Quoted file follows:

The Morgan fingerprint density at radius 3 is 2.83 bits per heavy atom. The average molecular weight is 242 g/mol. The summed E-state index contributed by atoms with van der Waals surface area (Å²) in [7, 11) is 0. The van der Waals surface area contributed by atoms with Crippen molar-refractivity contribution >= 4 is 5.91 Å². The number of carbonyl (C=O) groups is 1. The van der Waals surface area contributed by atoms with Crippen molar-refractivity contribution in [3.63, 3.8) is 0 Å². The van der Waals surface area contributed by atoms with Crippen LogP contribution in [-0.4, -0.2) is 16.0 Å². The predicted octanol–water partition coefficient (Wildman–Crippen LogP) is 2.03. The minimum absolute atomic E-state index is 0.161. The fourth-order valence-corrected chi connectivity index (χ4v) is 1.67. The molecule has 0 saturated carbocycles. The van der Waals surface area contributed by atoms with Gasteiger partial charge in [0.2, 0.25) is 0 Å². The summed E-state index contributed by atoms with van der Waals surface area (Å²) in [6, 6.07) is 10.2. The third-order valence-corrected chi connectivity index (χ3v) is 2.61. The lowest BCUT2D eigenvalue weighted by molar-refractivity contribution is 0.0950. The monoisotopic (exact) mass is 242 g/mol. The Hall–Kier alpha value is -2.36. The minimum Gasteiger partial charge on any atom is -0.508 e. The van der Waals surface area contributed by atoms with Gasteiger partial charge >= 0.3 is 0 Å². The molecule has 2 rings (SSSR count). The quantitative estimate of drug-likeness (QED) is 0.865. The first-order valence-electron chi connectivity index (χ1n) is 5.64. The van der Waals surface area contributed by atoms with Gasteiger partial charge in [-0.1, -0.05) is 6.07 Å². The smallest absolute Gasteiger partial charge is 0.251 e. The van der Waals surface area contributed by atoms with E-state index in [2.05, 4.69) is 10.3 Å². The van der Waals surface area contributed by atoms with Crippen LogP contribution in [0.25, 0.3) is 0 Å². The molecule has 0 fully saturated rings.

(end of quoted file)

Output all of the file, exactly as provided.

The Morgan fingerprint density at radius 3 is 2.83 bits per heavy atom. The average molecular weight is 242 g/mol. The summed E-state index contributed by atoms with van der Waals surface area (Å²) in [7, 11) is 0. The van der Waals surface area contributed by atoms with Crippen molar-refractivity contribution >= 4 is 5.91 Å². The number of carbonyl (C=O) groups is 1. The van der Waals surface area contributed by atoms with Crippen molar-refractivity contribution in [3.63, 3.8) is 0 Å². The van der Waals surface area contributed by atoms with Crippen LogP contribution in [-0.4, -0.2) is 16.0 Å². The predicted octanol–water partition coefficient (Wildman–Crippen LogP) is 2.03. The minimum absolute atomic E-state index is 0.161. The fourth-order valence-corrected chi connectivity index (χ4v) is 1.67. The molecule has 0 saturated carbocycles. The van der Waals surface area contributed by atoms with Gasteiger partial charge in [0.2, 0.25) is 0 Å². The summed E-state index contributed by atoms with van der Waals surface area (Å²) in [6, 6.07) is 10.2. The third-order valence-corrected chi connectivity index (χ3v) is 2.61. The lowest BCUT2D eigenvalue weighted by molar-refractivity contribution is 0.0950. The monoisotopic (exact) mass is 242 g/mol. The Hall–Kier alpha value is -2.36. The minimum Gasteiger partial charge on any atom is -0.508 e. The van der Waals surface area contributed by atoms with Gasteiger partial charge >= 0.3 is 0 Å². The molecule has 2 rings (SSSR count). The quantitative estimate of drug-likeness (QED) is 0.865. The first-order valence-electron chi connectivity index (χ1n) is 5.64. The van der Waals surface area contributed by atoms with Gasteiger partial charge in [-0.1, -0.05) is 6.07 Å². The smallest absolute Gasteiger partial charge is 0.251 e. The van der Waals surface area contributed by atoms with E-state index in [2.05, 4.69) is 10.3 Å². The van der Waals surface area contributed by atoms with Crippen LogP contribution in [0.25, 0.3) is 0 Å². The molecule has 0 fully saturated rings.